Ergonomic Design Improves Cross-Cultural Road Sign Comprehension

T. Ben-Bassat, D. Shinar, J. K. Caird, R. E. Dewar, Esko Lehtonen, M. Sinclair, L. Zakowska, S. Simmons, G. Liberman, M. Pronin

Research output: Contribution to journalArticleScientificpeer-review

15 Citations (Scopus)


Background: Traffic sign design can have a substantial impact on road safety and traffic flow. The current study had three objectives: 1) Cross-validate the importance of ergonomic sign design; 2) Evaluate the ability of ergonomics experts to predict sign comprehension by the average driver; 3) Offer improved sign designs for poorly designed road signs. In a previous study (Ben Bassat et al., 2019), human factors and ergonomics experts evaluated several alternative designs for 31 different road signs, based on three ergonomics criteria – familiarity, standardization, and message/symbol compatibility. Some of these signs were tested in the current study and the correlation between the results of the two studies was analyzed. Method: In this study, 805 licensed drivers from five countries were tested on their comprehension of 24 conventional signs and 32 alternative signs. Signs were individually presented on a screen and as soon as the participant decided on the meaning, the sign disappeared, and an experimenter wrote the stated meaning. The verbal responses were coded as correct (perfectly or partially), wrong, or opposite of the true meaning. Sign identification response time was also recorded. Results: In all countries across all signs, more drivers comprehended the alternative ergonomically superior signs, and the identification response times were shorter for these sign designs. Furthermore, the correlation between ergonomics experts' ratings as found in previous study and the percent of comprehension for each sign design was statistically significant and positive with r = 0.61. Conclusions: Road signs should be designed according to ergonomics-based criteria. Human factors experts' opinions can be a useful tool in improving the design of poorly comprehended signs (or icons) and in designing new signs (or icons).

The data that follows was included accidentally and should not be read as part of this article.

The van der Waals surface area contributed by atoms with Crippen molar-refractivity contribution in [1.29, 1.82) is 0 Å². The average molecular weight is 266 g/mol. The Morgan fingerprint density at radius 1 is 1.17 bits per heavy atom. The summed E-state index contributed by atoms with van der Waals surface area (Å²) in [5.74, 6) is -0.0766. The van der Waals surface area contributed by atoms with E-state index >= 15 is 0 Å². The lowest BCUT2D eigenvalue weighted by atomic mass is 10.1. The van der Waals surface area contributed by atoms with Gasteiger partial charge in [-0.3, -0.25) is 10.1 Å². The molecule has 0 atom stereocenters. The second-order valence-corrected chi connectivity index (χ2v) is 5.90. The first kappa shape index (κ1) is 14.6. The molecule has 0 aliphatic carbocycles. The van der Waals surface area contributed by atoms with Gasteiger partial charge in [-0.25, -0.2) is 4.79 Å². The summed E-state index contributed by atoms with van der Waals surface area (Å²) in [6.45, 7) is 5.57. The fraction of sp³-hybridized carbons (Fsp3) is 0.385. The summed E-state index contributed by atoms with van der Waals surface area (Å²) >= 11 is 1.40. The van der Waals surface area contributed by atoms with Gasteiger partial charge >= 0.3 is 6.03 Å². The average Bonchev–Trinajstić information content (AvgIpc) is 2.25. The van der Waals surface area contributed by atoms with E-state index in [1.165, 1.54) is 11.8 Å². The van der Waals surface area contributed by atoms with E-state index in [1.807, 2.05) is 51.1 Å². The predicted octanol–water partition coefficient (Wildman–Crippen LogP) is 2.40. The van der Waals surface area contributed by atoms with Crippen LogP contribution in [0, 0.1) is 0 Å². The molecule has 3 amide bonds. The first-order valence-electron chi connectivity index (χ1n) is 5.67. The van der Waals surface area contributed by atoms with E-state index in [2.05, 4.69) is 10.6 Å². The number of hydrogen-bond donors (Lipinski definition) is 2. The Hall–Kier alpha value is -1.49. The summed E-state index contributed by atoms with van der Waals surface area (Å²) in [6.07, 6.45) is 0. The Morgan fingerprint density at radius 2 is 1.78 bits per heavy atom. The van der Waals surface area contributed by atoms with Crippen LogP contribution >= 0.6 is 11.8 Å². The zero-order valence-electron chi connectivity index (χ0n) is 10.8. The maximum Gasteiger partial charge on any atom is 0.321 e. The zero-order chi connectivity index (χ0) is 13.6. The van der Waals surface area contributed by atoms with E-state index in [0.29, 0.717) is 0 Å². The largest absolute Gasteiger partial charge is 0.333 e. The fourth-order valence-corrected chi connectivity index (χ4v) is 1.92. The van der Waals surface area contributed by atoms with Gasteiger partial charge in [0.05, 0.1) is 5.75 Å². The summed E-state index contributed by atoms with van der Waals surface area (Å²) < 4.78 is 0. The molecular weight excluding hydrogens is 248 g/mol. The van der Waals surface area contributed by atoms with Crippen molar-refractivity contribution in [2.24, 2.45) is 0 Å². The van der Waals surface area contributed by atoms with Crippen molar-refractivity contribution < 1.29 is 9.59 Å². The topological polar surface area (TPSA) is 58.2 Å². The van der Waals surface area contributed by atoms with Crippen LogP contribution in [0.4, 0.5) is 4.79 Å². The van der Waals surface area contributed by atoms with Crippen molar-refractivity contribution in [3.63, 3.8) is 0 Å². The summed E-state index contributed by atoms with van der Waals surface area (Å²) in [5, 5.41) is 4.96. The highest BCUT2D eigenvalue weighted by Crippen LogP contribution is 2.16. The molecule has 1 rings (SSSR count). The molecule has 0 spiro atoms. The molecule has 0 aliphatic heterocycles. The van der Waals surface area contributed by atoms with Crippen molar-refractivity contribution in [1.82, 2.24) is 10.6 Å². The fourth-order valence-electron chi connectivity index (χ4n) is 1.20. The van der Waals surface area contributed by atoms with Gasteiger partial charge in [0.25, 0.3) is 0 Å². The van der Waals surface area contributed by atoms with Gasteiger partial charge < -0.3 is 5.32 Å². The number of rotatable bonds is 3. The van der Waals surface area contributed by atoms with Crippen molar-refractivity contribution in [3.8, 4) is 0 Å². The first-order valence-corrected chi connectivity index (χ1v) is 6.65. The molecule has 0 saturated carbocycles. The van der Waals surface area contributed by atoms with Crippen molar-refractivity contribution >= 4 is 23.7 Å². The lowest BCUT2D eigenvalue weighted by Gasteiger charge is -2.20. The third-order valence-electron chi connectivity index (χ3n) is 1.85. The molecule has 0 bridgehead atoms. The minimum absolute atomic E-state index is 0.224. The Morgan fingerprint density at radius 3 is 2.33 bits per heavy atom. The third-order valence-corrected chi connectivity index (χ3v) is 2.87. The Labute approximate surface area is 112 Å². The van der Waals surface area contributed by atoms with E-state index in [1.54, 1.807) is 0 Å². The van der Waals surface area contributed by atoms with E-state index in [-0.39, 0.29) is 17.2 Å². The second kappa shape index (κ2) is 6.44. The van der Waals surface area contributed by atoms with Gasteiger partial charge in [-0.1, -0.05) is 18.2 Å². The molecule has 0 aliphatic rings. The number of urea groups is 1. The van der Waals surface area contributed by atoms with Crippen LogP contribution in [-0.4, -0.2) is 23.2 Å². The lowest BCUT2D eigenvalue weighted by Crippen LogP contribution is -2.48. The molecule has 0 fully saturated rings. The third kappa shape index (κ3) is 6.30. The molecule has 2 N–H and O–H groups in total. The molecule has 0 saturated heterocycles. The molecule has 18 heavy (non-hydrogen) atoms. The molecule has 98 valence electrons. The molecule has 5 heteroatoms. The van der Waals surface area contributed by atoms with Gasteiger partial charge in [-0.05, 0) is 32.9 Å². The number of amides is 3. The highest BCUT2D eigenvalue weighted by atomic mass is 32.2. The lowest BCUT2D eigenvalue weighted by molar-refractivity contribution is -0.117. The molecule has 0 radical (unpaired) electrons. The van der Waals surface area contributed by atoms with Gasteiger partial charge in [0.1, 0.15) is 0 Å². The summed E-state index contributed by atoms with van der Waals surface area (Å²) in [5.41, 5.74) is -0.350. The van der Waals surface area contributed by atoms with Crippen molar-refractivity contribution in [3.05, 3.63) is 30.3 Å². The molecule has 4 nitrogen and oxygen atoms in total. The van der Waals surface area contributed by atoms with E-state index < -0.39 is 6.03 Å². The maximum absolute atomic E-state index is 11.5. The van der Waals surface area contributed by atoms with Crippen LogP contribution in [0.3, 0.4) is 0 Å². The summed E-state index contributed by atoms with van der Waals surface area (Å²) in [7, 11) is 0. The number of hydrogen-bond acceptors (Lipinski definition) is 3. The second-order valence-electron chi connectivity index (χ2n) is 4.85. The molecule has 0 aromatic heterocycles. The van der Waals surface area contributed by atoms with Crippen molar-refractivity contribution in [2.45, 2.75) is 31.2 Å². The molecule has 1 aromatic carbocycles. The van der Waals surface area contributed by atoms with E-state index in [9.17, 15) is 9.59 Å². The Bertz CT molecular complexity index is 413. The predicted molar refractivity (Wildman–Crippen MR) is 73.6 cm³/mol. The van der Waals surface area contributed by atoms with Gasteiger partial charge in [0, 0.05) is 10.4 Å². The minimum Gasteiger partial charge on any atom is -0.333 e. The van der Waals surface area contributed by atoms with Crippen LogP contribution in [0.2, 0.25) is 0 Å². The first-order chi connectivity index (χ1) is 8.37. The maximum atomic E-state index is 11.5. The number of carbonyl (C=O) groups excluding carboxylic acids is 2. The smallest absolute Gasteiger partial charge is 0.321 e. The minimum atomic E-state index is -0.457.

Original languageEnglish
Pages (from-to)267-279
JournalTransportation Research Part F: Traffic Psychology and Behaviour
Publication statusPublished - Apr 2021
MoE publication typeA1 Journal article-refereed


  • Alternative signs
  • Comprehension
  • Ergonomic design
  • Response time
  • Road signs
  • Vienna Convention


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